Dec 18

If you get the following error and not sure how to fix it then read on.


Caused by: javax.mail.MessagingException: 501 Syntax: HELO hostname
at com.sun.mail.smtp.SMTPTransport.issueCommand(SMTPTransport.java:1363)
at com.sun.mail.smtp.SMTPTransport.helo(SMTPTransport.java:838)
at com.sun.mail.smtp.SMTPTransport.protocolConnect(SMTPTransport.java:375)
at javax.mail.Service.connect(Service.java:248)

This is typically caused by the system property “mail.smtp.localhost” not being set by your Java VM. This should be already set for you automatically if your runtime environment is configured properly.

From the javadoc:

Local host name used in the SMTP HELO or EHLO command. Defaults to InetAddress.getLocalHost().getHostName(). Should not normally need to be set if your JDK and your name service are configured properly.

Hope this helps.

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Oct 12

Googles Gmail SMTP server supports the use of TLS (Transport Layer Security). When using a Gmail SMTP server with Javamail we can configure Javamail to use TLS using the session properties.

	    Properties props = new Properties();
	    props.put("mail.transport.protocol", "smtp"); 
	    props.put("mail.smtp.starttls.enable", "true"); 
	    props.put("mail.smtp.host", "smtp.gmail.com"); 
	    props.put("mail.smtp.auth", "true"); 
    // use your gmail account username here
	    props.put("mail.smtp.user", "username@gmail.com");
	    props.put("mail.smtp.port", "465");
	    props.put("mail.mime.charset", "ISO-8859-1");
	    props.put("mail.smtp.socketFactory.port", "465");
	    props.put("mail.smtp.socketFactory.fallback", "false");
	    props.put("mail.smtp.socketFactory.class", "javax.net.ssl.SSLSocketFactory");

You’ll also need to specify an Authenticator when creating the session.

You can then use the session to send your mail.

Putting it all together we get this


// Create session
    
Properties sessionProperties = System.getProperties();
props.put("mail.transport.protocol", "smtp"); props.put("mail.smtp.starttls.enable", "true"); 
props.put("mail.smtp.host", "smtp.gmail.com"); 
props.put("mail.smtp.auth", "true"); 
// use your gmail account username here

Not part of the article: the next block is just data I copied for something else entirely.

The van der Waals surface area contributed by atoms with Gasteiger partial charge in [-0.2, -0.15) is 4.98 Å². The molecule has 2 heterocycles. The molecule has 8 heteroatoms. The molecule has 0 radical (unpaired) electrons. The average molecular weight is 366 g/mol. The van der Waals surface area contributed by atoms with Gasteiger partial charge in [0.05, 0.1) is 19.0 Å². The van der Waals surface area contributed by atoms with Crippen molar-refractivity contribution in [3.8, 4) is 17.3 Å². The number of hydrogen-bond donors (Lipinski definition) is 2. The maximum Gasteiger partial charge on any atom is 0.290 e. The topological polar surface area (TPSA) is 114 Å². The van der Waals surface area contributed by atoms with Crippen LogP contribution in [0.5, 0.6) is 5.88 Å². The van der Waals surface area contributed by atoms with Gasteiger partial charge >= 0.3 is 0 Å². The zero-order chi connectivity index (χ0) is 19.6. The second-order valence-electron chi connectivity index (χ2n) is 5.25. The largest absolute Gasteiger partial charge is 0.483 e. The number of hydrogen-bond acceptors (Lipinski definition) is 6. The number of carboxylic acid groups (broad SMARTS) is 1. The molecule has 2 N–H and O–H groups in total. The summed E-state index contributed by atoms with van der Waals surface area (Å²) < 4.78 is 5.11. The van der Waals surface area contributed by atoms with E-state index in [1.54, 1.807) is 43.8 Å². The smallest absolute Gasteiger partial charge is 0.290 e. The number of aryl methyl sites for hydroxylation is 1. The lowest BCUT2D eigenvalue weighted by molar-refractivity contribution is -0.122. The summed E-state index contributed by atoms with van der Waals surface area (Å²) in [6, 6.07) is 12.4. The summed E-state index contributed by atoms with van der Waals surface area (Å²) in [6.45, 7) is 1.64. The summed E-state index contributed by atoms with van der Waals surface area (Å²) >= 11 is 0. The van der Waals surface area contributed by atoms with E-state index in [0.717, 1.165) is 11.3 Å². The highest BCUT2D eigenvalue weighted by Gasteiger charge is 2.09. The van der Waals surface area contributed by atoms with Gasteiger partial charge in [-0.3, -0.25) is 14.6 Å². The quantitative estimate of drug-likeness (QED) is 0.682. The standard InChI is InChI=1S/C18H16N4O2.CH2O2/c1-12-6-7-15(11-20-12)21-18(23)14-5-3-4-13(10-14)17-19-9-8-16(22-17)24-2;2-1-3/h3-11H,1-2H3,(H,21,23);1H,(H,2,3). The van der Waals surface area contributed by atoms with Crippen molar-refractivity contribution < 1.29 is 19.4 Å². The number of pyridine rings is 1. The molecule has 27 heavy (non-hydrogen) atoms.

props.put("mail.smtp.user", "username@gmail.com");
props.put("mail.smtp.port", "465");
props.put("mail.mime.charset", "ISO-8859-1");
props.put("mail.smtp.socketFactory.port", "465");
props.put("mail.smtp.socketFactory.fallback", "false");
props.put("mail.smtp.socketFactory.class", "javax.net.ssl.SSLSocketFactory");
Session session = 
   Session.getDefaultInstance(sessionProperties, new PasswordAuthenticator());
    
// Create message
    
Message message = new MimeMessage(session);
message.setFrom(new InternetAddress(from));
message.setRecipients(Message.RecipientType.TO, 
   InternetAddress.parse(to, false));
message.setSubject(subject);
message.setText(body);

// Send the message

Transport.send(message); 

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Oct 12

When using an SMTP server that requires authentication with javamail we need a way to pass the username and password. Javamail provides an Authenticator class for this which we need to subclass to use.

For standard usage we just need to override the getPasswordAuthentication() method to return a PasswordAuthentication instance containing the username and password to be used by javamail when authenticating with the SMTP server.

	class PasswordAuthenticator extends javax.mail.Authenticator {
	    public PasswordAuthentication getPasswordAuthentication() {
			String user = "username@gmail.com";
			String pwd = "password";
			return new PasswordAuthentication(user, pwd);
	    }
	}

Once we have our authenticator we pass it (along with standard properties) to create our javamail session.


	    Authenticator authenticator = new PasswordAuthenticator();
	    Session session = Session.getDefaultInstance(props, authenticator);

You can then use the session to send your mail.

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